Recent News in 3D Printing

3D Printing & Imaging
Recent News in 3D Printing


A lot has happened in the world of 3D printing over the last week and the start of CES brought on a wave of new products, as it always does.

3D Systems announced two new 3D printers to their growing lineup of machines and continue to focus on simplicity and ease of use. The Cube printer, which we reviewed for the Ultimate Guide to 3D Printing, is getting an upgrade in features. The bed is still 5.5″ cubed, but 3D Systems claims it will print twice as accurately, and up to 1.5 times as fast. The plastic, which can now be bought in a wider variety of colors, is still provided in easy-to-install cartridges, and the print head can detect whether ABS or PLA filament is inserted, so all extruder and print settings are adjusted automatically. By switching to a glass bed that doesn’t get hot, the Cube is the first 3D printer that’s officially certified for home use with IEC regulations (read about IEC 60950 standard here). The 2nd Generation Cube starts at $1299 and is shipping on January 21st.


3D Systems also announced the CubeX printer, a completely new model in their lineup. Like the 3D Touch, single, double, and triple-extruder models are available, priced at $2,499, $3,249, and $3,999, respectively. All three models have the massive print volume of 1,070 cubic inches (10.8″x10.45″x9.5″), so it’s capable of printing objects as large as a basketball. Like the standard Cube machine, the CubeX uses cartridges to hold the plastic filament, and comes with a touchscreen interface. The printing interface provides the user with a few preset options, like one of three print modes and fill densities, as well as the ability to automatically generate breakaway support material. Lots of colors are available in both PLA and ABS.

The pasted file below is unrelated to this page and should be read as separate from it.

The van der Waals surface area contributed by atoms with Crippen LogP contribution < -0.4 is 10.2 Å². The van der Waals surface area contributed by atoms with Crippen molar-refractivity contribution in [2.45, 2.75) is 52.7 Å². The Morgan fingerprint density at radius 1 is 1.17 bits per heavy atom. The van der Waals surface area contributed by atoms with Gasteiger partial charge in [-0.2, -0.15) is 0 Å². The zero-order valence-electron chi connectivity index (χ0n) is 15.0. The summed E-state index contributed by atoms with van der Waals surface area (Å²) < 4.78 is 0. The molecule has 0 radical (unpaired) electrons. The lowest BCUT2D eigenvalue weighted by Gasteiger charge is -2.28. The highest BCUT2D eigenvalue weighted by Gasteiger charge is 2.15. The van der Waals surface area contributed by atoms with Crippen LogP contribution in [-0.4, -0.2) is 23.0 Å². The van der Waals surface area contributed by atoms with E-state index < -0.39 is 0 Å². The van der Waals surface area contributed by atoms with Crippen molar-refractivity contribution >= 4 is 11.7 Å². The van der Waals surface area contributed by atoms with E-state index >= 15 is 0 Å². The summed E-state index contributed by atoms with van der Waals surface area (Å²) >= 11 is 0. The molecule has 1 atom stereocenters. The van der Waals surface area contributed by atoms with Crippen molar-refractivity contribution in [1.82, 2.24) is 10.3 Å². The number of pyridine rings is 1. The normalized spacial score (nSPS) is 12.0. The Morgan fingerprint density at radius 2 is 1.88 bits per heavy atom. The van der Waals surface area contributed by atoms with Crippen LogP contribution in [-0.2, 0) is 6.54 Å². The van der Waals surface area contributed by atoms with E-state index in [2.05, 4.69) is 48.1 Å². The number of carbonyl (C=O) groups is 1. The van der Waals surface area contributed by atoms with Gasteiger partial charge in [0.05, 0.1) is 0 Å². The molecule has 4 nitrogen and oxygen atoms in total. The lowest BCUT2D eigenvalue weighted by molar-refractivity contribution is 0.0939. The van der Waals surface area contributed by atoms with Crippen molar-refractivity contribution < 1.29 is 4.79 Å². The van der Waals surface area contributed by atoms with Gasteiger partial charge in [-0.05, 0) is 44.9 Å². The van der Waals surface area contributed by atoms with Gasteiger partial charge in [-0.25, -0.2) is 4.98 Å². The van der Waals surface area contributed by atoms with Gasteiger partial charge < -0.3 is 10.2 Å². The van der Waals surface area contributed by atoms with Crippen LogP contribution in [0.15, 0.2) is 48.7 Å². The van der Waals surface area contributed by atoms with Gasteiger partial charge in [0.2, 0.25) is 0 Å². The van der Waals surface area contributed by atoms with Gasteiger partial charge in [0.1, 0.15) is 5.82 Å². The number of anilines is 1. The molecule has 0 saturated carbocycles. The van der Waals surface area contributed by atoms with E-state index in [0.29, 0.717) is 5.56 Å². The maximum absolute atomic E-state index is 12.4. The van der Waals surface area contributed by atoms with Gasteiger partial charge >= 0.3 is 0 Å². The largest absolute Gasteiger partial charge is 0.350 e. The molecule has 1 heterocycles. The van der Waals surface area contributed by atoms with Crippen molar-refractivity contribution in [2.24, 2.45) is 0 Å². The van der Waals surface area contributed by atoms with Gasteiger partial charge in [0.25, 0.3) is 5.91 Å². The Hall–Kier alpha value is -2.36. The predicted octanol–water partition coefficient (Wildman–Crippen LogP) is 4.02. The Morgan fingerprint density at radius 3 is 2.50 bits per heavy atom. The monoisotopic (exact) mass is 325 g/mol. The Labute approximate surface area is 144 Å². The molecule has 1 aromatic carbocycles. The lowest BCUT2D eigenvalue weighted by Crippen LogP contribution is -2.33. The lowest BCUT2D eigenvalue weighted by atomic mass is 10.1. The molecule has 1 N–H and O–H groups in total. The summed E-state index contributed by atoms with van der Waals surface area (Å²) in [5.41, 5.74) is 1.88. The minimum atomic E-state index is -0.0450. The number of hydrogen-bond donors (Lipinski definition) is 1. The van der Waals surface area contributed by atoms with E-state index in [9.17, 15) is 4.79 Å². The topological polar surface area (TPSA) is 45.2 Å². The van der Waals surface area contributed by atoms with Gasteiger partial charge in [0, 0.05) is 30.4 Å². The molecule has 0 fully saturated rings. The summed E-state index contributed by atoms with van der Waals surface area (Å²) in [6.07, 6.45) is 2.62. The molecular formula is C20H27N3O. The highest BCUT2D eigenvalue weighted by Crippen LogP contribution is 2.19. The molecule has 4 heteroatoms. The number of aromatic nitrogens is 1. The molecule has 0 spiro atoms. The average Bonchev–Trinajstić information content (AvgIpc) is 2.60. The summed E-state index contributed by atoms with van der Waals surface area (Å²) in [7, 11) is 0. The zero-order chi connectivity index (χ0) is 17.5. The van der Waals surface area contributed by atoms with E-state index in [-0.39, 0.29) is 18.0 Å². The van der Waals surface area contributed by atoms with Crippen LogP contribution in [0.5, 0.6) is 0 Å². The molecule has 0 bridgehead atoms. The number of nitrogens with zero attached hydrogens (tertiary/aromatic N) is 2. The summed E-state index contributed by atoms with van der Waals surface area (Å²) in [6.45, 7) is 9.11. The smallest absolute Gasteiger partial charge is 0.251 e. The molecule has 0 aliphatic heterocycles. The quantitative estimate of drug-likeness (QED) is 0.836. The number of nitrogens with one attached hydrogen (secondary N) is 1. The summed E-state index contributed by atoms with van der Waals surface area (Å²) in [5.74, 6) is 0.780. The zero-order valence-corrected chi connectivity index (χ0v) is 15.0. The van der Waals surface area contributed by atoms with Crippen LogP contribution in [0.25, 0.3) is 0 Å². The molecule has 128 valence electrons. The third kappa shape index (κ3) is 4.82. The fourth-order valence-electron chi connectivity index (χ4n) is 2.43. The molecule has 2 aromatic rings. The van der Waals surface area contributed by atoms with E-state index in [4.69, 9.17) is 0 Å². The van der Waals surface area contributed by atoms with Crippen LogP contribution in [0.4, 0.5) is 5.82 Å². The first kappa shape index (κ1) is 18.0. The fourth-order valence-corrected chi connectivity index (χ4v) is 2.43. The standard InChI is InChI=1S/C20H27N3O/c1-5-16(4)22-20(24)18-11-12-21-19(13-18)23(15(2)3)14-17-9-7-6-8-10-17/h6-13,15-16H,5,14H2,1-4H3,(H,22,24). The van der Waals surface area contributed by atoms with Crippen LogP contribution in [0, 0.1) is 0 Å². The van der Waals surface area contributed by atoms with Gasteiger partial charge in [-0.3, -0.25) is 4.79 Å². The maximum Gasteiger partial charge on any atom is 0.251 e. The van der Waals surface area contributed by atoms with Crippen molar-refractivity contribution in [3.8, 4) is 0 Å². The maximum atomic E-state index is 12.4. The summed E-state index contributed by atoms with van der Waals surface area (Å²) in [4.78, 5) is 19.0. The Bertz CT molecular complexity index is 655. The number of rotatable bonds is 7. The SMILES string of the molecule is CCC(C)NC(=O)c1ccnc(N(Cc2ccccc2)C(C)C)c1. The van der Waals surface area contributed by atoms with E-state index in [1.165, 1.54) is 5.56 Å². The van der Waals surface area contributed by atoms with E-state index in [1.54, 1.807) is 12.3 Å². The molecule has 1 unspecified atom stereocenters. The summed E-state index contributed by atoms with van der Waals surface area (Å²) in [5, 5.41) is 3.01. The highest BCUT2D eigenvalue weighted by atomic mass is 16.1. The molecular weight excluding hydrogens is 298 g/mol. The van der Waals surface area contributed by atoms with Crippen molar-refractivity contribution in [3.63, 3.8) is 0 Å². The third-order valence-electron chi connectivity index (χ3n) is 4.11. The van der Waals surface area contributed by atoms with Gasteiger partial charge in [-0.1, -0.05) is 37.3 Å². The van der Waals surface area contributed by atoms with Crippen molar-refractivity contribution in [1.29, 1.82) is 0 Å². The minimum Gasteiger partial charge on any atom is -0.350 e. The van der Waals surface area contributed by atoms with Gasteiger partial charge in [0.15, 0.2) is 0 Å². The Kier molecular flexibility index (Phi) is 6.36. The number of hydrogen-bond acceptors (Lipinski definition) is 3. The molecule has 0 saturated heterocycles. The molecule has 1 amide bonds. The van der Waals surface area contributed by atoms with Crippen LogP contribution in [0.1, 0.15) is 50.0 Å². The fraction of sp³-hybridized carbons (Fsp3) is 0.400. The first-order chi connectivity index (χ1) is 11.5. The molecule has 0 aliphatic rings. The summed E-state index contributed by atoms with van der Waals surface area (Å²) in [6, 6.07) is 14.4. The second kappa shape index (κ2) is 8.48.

We like how the CubeX looks and appreciate the direction that 3D Systems has taken with their line of machines by focusing on simplicity and reliability. We’re excited to use a machine that combines the rock solid hardware of the 3D Touch and the sleek interface of the Cube, and look forward to providing you with a full review of this model, as well as the 2nd Generation Cube, once we get to spend some time with them. Head over to the Cubify website to see a great chart that compares the four different Cube printers. 3D Systems plans to start shipping the CubeX on February 8th.

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Although it was briefly mentioned in September, MakerBot officially announced the Replicator 2X at CES this week. This new model, which is optimized for ABS plastic and will set you back $2,799, has all the great features of the Replicator 2, as well as an additional extruder and a heated build platform, so you can print two objects at once, with two different colors of plastic, or two different materials.

It’s worth noting that MakerBot doesn’t plan to sell a Replicator 2X upgrade kit, for those of you who have a Replicator 2 already, so you’ll have to purchase an additional extruder and driver for installation yourself if you want to experiment with dual extrusion. Although the 2X isn’t available for purchase through the MakerBot Store just yet, you can sign up to receive an email notification from them when it is by going here. MakerBot also announced a few new Thingiverse features, which Matt Richardson talked about in yesterday’s blog post.


In other news, GitHub has continued work on printing wirelessly with their MakerBot Replicator 2, which I wrote about a while back. The project, called “Make-me” is now Open Source on GitHub. GitHub makes it easy to report bugs, add code, and suggest new features for the project, so head over there and help it grow. You can read more about the project’s official launch and its features on the GitHub blog.

2013 MAKE Ultimate Guide To 3D Printing

  • 3D Printers Buyer's Guide — 15 Reviewed
  • Getting Started in 3D
  • Learn the Software Toolchain
  • 3D Design for Beginners
  • 3D Printing without a Printer

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Just Released! 2014 MAKE Ultimate Guide To 3D Printing

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Eric is a Mechanical Engineer with interests in machining, mass manufacturing, product design and kinetic art. While not building things, he enjoys skiing, cycling, and juggling.

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